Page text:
Fiscal slip up 2 ppt, need to structure package carefully

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Published: May 9, 2020 5:35 AM

A Rs 4 lakh crore extra borrowing acknowledges huge fiscal slippage; raise loan-guarantee component in package.

Under normal circumstances, that is an almost sure trigger for a ratings downgrade, after which a large amount of FPI flows will have to exit India as their mandates require a country to be investment grade.Under normal circumstances, that is an almost sure trigger for a ratings downgrade, after which a large amount of FPI flows will have to exit India as their mandates require a country to be investment grade.

The sharp increase of over Rs 4 lakh crore in the government’s borrowing target—for now—is acknowledgement of the sharp deterioration in its finances. Indeed, tax collections alone could fall short by this amount, and then there are the disinvestment targets that pose a big challenge. So, even without looking at what happens to state government deficits—as a result of their own revenues as well as central devolutions collapsing—and the massive expenditure that will have to be made to deal with containing Covid-19, it is clear the ‘public sector borrowing requirement’ will rise to 12% of GDP or even more. Under normal circumstances, that is an almost sure trigger for a ratings downgrade, after which a large amount of FPI flows will have to exit India as their mandates require a country to be investment grade.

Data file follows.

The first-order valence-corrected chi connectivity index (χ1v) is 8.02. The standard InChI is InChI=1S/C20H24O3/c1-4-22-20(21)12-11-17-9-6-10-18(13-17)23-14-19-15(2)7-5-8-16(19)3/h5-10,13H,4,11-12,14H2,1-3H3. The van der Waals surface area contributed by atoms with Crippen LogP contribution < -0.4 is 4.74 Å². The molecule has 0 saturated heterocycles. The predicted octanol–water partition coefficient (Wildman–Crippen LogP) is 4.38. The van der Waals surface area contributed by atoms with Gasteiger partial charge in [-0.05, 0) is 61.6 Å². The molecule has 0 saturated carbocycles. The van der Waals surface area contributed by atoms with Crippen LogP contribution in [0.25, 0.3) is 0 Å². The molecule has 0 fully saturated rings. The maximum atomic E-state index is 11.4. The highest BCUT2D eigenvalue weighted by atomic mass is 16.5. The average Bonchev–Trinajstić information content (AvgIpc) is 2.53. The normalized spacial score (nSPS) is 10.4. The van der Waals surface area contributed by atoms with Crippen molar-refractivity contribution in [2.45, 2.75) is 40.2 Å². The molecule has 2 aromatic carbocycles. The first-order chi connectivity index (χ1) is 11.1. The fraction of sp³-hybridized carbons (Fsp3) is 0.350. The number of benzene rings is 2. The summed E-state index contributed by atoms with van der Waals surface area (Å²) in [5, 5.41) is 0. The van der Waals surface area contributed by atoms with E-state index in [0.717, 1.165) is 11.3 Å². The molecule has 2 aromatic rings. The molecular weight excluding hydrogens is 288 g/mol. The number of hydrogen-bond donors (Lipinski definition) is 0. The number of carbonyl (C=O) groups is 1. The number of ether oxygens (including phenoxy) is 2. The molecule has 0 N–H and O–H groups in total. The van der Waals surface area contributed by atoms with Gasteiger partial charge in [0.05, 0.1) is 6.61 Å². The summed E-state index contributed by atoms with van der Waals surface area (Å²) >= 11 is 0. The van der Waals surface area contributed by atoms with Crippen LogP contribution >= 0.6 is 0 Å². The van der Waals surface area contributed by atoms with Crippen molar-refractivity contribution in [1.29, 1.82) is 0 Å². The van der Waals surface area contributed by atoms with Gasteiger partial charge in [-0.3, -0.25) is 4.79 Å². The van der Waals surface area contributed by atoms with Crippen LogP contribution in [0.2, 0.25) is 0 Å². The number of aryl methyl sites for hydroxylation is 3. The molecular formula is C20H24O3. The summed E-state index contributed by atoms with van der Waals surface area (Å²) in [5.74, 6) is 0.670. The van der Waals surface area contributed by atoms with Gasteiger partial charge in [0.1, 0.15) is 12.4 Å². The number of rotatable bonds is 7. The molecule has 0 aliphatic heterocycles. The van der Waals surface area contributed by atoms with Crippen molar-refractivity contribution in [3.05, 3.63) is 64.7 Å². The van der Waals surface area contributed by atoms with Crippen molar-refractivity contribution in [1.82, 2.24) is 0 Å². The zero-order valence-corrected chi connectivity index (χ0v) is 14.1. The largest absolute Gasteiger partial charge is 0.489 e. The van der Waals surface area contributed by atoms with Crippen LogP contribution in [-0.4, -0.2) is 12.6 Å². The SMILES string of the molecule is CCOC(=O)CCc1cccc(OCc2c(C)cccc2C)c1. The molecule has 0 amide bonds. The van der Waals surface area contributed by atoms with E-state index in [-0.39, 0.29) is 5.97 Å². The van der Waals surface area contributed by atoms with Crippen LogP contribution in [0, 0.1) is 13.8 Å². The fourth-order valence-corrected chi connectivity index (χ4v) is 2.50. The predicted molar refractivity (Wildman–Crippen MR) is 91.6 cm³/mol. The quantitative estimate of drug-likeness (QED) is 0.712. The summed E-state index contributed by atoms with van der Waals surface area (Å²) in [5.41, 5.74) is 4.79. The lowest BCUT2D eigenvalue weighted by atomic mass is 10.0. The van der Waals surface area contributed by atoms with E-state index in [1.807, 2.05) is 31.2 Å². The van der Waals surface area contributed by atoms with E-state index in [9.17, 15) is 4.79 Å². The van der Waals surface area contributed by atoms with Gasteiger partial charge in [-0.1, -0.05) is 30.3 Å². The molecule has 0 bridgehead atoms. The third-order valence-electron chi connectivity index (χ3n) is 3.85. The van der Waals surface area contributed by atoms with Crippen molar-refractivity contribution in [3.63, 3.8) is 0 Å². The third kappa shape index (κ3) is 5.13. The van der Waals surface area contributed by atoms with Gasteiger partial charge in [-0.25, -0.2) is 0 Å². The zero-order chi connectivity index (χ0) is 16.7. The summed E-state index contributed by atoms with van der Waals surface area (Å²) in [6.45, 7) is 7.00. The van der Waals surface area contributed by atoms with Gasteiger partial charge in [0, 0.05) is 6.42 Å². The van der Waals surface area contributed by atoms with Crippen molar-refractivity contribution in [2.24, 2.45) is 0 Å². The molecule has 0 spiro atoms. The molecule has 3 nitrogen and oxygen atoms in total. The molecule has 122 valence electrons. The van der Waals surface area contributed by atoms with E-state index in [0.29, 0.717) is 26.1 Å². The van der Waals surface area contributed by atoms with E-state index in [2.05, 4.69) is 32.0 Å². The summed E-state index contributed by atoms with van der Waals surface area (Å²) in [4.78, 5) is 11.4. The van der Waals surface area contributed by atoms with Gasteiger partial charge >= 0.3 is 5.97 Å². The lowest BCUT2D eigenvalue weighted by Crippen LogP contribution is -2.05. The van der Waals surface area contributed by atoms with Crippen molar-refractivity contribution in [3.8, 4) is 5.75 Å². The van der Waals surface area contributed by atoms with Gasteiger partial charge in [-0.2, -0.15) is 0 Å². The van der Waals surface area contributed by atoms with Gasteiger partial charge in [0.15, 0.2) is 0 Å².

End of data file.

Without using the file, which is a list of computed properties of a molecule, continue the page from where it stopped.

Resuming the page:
While this is the reason why the government has not come out with a stimulus package so far, not doing anything is no solution either. For one, as the economy collapses—and reviving it gets more difficult once large swathes of industry shut down as they will without government support—and tax collections fall, the economy gets close to getting downgraded anyway as servicing debt becomes that much more difficult. Also, it is not as if doing nothing is costless either. If there is no package and businesses start defaulting on bank loans, apart from the human costs—large direct payments will have to be made to the unemployed—the government will have to bear the costs of recapitalising PSU banks whose loans will turn NPA.

In which case, the government’s rescue package has to be structured in such a way as to give the biggest bang for the buck while, at the same time, assuaging investor/rater fears. Certainly a large component has to comprise guarantees for loans extended by banks/NBFCs; if a large share of this turns bad, as it will, the bill will come due a year or so from now—not this year—if RBI suspends its NPA-recognition norms for a year or so. This alone will not do the trick and large direct infusion of cash—by way of a public sector-led investment programme and money transfers to vulnerable groups—will also be needed.

Ideally, the government should match the massive increase in expenditure—it is unlikely this is the last of the increases in the government borrowing programme—with a structured plan to cut both debt and expenditure. Including LIC, the value of PSU shares with the government are around Rs 15 lakh crore; all of this should be put into a big mutual fund-type structure, and a systematic disinvestment plan should be put in place to sell, say, Rs 10,000 crore of shares on the first of every month irrespective of what the market price is, and that money be used to retire debt. Sweeping reforms should plan to slash wasteful subsidies—two-thirds of Indians get a 90% subsidy on wheat and rice!—or expenditure on inefficient organisations like FCI; for those who think sweeping reforms are difficult, could anyone have imagined the sweeping labour reforms in a few states over the past few days? Addressing investor fears—slash crippling government levies in areas like telecom and oil/minerals—and opening up of new areas like retail-FDI and genuinely removing bureaucratic hurdles to business will pull in large investments to make up for slower local investment levels right now. India has always reformed in a crisis, so something good may just come out of Covid-19.

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